“My brother was HIV–positive,” he said. “And the first time we actually knew about it was when he was dying at St. Paul’s [Hospital].”
And he had been living with HIV for about 10 years.
“When I look at my brother’s experience…he was probably challenged with issues like stigma, discrimination, and all those other things, so from that perspective, it made me start thinking of, ‘What can I do in a professional way? How can I contribute?’ ”
To this day, Clement often thinks of Chris in his work with the organization.
“And not only my brother but the many aboriginal people who have left this world—and, in a lot of cases, sooner than they should have,” he said.
An estimated 8.9 percent of aboriginal people in Canada were living with HIV/AIDS in 2011, and that same year more than 12 percent of all new HIV infections occurred among aboriginal people, according to Public Health Agency of Canada data provided by CAAN. Aboriginal people make up less than five percent of the general population.
Injection drug use is the main cause of exposure to HIV for aboriginal people, and aboriginal women and men are almost equally affected by HIV.
Trevor Stratton, the International Indigenous Working Group on HIV & AIDS coordinator for CAAN, has been living with HIV since he was diagnosed in 1990.
“I developed AIDS in about 1997 or ’98, just after they came out with the new antiretrovirals, and it was the aboriginal community [that] really reached out to me,” he told the Straight in a phone interview.
“I felt like I wasn’t the only one. I felt like there are people like me, aboriginal people like me with HIV, but not only like me: there’s babies and grandmothers and just everybody across the spectrum. And it was really part of my healing to be part of the solution and to be joining the group, taking my rightful place back in my community and trying to make it better.”
Stratton described stigma as “the biggest barrier” facing aboriginal communities when it comes to HIV.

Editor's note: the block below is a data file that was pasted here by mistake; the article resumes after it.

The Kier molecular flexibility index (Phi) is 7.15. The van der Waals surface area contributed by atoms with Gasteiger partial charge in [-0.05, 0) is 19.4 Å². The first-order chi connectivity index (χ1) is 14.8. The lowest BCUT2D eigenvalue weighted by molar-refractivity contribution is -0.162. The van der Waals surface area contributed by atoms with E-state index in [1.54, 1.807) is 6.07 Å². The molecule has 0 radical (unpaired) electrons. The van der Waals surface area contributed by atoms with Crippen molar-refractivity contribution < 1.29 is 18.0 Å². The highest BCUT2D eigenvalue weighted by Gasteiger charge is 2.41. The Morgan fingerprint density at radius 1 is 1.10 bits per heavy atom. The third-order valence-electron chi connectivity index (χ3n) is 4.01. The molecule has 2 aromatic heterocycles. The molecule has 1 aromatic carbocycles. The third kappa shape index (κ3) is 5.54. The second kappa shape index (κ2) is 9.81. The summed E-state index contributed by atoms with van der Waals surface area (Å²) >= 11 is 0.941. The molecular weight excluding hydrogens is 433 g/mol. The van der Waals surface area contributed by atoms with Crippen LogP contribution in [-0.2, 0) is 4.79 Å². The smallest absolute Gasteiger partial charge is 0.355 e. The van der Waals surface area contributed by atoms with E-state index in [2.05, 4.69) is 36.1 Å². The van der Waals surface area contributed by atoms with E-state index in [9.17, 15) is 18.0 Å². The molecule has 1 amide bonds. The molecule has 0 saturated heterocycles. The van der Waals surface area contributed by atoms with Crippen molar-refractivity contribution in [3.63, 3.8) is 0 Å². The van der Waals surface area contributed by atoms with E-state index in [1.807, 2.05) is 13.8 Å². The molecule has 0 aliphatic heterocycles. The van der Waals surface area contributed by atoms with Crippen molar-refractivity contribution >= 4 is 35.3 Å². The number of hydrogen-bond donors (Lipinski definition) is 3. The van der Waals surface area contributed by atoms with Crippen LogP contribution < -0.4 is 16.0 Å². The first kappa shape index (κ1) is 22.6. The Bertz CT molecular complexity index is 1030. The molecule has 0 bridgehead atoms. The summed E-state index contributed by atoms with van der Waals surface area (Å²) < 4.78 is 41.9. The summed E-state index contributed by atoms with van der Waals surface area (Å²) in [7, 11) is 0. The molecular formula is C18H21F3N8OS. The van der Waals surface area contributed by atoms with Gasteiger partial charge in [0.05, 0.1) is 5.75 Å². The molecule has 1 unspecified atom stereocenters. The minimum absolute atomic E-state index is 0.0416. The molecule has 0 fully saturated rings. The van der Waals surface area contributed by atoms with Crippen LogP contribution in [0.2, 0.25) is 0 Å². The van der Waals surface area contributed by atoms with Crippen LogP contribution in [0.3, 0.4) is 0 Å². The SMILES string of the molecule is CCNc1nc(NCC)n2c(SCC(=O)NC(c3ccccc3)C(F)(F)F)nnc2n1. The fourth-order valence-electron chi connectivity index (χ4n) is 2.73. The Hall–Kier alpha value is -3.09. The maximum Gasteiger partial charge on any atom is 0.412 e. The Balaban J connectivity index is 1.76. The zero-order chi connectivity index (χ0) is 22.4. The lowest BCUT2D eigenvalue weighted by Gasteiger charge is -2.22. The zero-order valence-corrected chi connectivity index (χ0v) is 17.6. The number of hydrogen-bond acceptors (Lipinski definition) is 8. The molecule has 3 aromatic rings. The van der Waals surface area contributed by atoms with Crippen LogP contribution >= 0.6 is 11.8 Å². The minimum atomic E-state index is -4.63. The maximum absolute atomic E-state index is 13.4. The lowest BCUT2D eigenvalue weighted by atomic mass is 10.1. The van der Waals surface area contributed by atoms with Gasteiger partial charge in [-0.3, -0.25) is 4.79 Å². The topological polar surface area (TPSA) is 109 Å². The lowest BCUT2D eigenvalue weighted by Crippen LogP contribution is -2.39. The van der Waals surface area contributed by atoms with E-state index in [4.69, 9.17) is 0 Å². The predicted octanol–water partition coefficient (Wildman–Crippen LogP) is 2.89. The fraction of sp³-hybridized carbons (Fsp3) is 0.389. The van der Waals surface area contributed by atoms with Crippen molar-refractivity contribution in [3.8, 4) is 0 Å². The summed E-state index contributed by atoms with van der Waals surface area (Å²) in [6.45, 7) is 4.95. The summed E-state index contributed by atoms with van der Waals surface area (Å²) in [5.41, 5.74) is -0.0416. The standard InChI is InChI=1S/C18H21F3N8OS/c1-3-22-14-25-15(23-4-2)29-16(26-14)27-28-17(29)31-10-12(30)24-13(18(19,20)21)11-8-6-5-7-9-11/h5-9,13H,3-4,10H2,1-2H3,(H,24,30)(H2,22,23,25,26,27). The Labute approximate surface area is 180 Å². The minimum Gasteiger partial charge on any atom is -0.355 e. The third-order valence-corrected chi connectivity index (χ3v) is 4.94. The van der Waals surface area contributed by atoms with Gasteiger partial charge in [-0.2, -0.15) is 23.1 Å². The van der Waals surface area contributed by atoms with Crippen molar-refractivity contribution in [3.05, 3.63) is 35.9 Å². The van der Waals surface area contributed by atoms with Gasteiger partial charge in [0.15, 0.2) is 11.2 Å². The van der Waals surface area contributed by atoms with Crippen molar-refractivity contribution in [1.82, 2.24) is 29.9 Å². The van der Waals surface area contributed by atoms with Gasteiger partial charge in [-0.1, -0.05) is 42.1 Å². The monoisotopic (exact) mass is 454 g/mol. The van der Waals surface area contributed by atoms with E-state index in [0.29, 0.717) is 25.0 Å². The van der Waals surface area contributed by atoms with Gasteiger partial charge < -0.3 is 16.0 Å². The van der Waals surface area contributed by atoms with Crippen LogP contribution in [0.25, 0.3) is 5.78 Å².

“The more isolated and out there our communities are, the harder it is to get information in or out,” he said. “Because of the legacy of colonization, our communities have had people knocking on the door for centuries, saying ‘We know what’s best for you.’
“The trust has been really broken with aboriginal people, and that is a huge barrier for getting information in and trying to support research,” he added. “We have to be very careful not to bulldoze through and to respect the protocols and the unique culture of each community and make sure that they’re onboard and they help to develop and come up with the solutions that are appropriate for them.”
Nicholson noted that in participating as a peer research associate with CHIWOS, she wanted to ensure that the language being used as part of the survey was culturally respectful.
“The Downtown Eastside is just sort of survey central,” she said. “And we call them drive-bys: where they come in, they wave $20 or $5, you know, and we never see or hear what happened to those surveys. This study, we know that it’s going to come back to our communities.”
Kaida explained that many of the peer research associates working on the study come from long-standing service with community groups that they will be able to relay the information back to.
“The whole point of initiating this type of intensive process is to impact decisions and to make change,” she said. “Including the decision makers and policymakers and community groups and clinicians that actually do have decision-making power in the process is part of what we think is critical to actually move research into action.”
Given her own experiences, Nicholson is determined to ensure that others don’t face the same barriers that she did. Her goals include setting up an online support network for HIV–positive women and establishing peer-to-peer counselling at clinics so that patients don’t need to be alone when they receive their diagnosis.
“I never want to see another woman, or anyone, fall through the cracks,” she said.More